breadth, rather than meticulous specificity.” State ex rel. Woodall v. D&L Co., Inc., 2001
WL 524279 (Tenn. Ct. App., 2001) citing, Grayned City of Rockford, 408 U.S. 104, 110
(1972). Liability for public nuisance “is based on interference with the public's use and
enjoyment of a public place or with other common rights of the public.” Metro. Gov't of
Nashville & Davidson County v. Counts, 541 S.W.2d 133, 138 (Tenn. 1976) (An individual
may maintain an action based on public nuisance if that individual has sustained some
special injury as a result of the nuisance; and a public nuisance is the interference with
the public's use and enjoyment of a public place); 66 C.J.S. Nuisances § 65 (1998); Hale v.
Ostrow, 2004 WL 1563230 (Tenn.Ct.App.,2004), rev’d on other grounds, Hale v. Ostrow, 166
S.W.3d 713 (Tenn. 2005). A state or governmental entity that creates a public nuisance is
not entitled to immunity and may be sued for creating a public nuisance. Johnson v.
Tennessean Newspaper,Inc. 28 Beeler 287, 241 S.W.2d 399 (Tenn. 1951); Jones v. Knox
County, 9 McCanless 561, 327 S.W.2d 473 (Tenn. 1959).
36. Where a governmental entity maintains or aids and abets a public
nuisance, although it does so while in the discharge of a public duty, or in the
performance of a governmental function, it cannot claim immunity. Bobo v. City of
Kenton, 22 Beeler 515, 212 S.W.2d 363 (Tenn. 1948); Knoxville v. Lively, 1918, 141 Tenn.
22, 206 S.W. 180 (1918).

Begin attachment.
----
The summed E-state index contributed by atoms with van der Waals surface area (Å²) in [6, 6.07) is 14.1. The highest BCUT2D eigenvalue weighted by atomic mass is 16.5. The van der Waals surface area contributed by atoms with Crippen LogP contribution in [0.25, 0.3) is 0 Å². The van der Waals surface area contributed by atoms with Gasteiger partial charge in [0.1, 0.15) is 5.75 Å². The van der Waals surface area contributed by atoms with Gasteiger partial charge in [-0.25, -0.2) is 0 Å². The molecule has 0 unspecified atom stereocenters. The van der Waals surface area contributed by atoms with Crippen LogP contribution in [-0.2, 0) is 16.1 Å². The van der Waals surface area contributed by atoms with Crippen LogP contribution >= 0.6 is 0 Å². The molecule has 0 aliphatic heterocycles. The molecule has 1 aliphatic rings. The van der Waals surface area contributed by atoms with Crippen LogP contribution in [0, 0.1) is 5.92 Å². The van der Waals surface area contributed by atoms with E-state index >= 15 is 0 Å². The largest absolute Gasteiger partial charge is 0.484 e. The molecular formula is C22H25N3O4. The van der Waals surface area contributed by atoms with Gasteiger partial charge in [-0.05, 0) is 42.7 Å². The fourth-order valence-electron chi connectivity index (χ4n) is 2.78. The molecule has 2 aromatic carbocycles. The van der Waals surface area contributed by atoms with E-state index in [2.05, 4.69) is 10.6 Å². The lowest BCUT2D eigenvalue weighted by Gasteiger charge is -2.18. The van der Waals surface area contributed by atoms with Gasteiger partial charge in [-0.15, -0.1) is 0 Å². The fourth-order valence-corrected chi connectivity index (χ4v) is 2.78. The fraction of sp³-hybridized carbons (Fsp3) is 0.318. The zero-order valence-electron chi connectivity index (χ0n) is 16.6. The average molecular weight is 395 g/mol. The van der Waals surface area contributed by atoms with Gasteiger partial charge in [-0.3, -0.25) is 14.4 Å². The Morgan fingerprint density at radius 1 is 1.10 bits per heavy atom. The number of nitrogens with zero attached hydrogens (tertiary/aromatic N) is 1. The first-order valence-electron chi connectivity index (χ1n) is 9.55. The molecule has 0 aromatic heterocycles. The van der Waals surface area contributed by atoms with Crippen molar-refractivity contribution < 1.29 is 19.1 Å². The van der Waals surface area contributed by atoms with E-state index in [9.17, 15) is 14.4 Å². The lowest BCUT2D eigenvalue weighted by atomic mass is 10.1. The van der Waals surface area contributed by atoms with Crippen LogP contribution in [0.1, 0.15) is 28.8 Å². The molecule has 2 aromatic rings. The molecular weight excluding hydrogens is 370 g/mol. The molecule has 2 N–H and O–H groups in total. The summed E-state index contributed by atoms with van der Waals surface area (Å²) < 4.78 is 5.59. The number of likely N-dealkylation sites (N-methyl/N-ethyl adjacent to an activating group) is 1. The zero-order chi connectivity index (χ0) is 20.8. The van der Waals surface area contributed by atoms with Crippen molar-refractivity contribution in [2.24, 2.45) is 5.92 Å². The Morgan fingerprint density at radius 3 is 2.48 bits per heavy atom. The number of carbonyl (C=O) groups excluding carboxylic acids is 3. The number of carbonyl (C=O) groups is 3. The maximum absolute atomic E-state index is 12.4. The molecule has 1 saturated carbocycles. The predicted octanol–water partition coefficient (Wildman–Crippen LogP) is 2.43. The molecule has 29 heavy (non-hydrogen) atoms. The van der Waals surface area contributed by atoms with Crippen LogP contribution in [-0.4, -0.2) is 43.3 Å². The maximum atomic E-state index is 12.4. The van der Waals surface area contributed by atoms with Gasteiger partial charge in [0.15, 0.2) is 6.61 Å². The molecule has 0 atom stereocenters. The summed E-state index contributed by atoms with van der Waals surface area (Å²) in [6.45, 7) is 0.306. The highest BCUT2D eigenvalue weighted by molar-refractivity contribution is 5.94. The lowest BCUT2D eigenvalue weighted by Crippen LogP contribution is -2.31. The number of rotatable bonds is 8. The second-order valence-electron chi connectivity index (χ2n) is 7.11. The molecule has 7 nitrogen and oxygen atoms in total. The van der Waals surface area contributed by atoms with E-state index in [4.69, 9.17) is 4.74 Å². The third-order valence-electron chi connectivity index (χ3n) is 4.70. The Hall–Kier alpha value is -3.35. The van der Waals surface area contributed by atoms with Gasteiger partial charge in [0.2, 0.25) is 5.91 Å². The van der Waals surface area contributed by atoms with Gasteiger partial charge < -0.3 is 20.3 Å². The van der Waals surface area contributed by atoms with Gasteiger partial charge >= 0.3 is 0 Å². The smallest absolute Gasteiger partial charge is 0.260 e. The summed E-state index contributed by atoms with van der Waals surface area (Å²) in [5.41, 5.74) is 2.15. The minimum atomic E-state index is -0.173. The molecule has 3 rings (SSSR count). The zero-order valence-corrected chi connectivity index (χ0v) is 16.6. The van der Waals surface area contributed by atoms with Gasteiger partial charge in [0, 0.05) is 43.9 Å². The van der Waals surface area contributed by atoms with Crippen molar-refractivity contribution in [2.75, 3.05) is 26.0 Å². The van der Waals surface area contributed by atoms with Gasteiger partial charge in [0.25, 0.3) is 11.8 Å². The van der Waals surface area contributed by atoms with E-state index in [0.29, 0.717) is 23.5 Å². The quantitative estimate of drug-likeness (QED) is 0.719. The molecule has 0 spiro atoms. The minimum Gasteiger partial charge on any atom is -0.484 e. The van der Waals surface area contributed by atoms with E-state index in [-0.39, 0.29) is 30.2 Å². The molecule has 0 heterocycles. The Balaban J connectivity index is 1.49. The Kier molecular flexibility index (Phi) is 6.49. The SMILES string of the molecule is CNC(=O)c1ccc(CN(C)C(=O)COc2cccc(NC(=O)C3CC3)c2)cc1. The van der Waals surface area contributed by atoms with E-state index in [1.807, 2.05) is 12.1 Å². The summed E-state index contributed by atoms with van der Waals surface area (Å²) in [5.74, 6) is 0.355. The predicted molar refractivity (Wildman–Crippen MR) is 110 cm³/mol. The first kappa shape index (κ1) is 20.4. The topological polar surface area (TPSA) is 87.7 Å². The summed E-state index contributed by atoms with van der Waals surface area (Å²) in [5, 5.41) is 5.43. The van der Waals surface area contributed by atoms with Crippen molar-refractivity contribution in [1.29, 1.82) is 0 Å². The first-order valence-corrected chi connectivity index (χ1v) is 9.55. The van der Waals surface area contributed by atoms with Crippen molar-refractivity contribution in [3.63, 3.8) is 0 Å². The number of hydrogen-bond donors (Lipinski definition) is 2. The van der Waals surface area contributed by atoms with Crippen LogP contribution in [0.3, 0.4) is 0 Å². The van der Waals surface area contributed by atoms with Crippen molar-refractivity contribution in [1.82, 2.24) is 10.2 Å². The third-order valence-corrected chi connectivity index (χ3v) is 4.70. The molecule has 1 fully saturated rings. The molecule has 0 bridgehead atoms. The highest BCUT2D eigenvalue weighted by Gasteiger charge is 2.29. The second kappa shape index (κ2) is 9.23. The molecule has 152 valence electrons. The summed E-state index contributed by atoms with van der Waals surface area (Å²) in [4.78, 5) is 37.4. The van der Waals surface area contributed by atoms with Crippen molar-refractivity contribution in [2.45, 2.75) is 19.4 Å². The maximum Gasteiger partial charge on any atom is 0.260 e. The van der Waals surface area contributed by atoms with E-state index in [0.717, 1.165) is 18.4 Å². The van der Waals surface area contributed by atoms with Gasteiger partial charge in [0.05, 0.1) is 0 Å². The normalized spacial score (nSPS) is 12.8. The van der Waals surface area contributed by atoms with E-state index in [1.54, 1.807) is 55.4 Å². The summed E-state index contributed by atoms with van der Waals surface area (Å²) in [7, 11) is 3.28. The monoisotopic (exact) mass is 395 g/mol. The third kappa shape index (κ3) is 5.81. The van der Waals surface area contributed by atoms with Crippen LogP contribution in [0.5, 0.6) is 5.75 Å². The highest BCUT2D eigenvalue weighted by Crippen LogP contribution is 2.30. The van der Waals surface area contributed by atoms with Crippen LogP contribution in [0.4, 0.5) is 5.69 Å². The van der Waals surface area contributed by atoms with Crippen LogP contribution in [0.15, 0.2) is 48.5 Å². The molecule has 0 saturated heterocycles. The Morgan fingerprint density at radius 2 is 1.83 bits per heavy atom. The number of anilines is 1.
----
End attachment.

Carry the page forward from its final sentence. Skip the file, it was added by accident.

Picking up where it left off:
37. T.C.A. § 6-2-201(23) empowers municipalities in Tennessee to “prescribe
limits within which business occupations and practices liable to be nuisances or
detrimental to the health, morals, security or general welfare of the people may lawfully
be established, conducted or maintained.”
38. It is the law and public policy of the State of Tennessee for local
governments to control and abate public nuisances. See e.g. T.C.A. § 6-54-127(g) (graffiti
as nuisance) “Nothing in this section shall be construed to impair or limit the power of
the municipality to define and declare nuisances and to cause their removal or
abatement under any procedure now provided by law for the abatement of any public
nuisances.” To the same effect: T.C.A. § 13-21-103(6)
39. It is the law and public policy of the State of Tennessee that governmental
power may not be used to create, maintain or abet public nuisances. See e.g., T.C.A.
“(j) Any municipality or county exercising, whether jointly or severally,
any authority conferred upon it by this chapter, as amended, is hereby
declared to be acting in furtherance of a public or governmental
purpose. (k) Provided, that such separation and disposition neither
creates a public nuisance nor is otherwise injurious to the public health,
welfare, and safety.”
40. It is the law and public policy of the State of Tennessee that the Courts
have the power and jurisdiction to “abate nuisances.” See T.C.A. § 16-10-110.
41. It is the law and public policy of the State of Tennessee that aiding and
abetting a public nuisance is unlawful. See T.C.A. § 29-3-101(b): “Any person who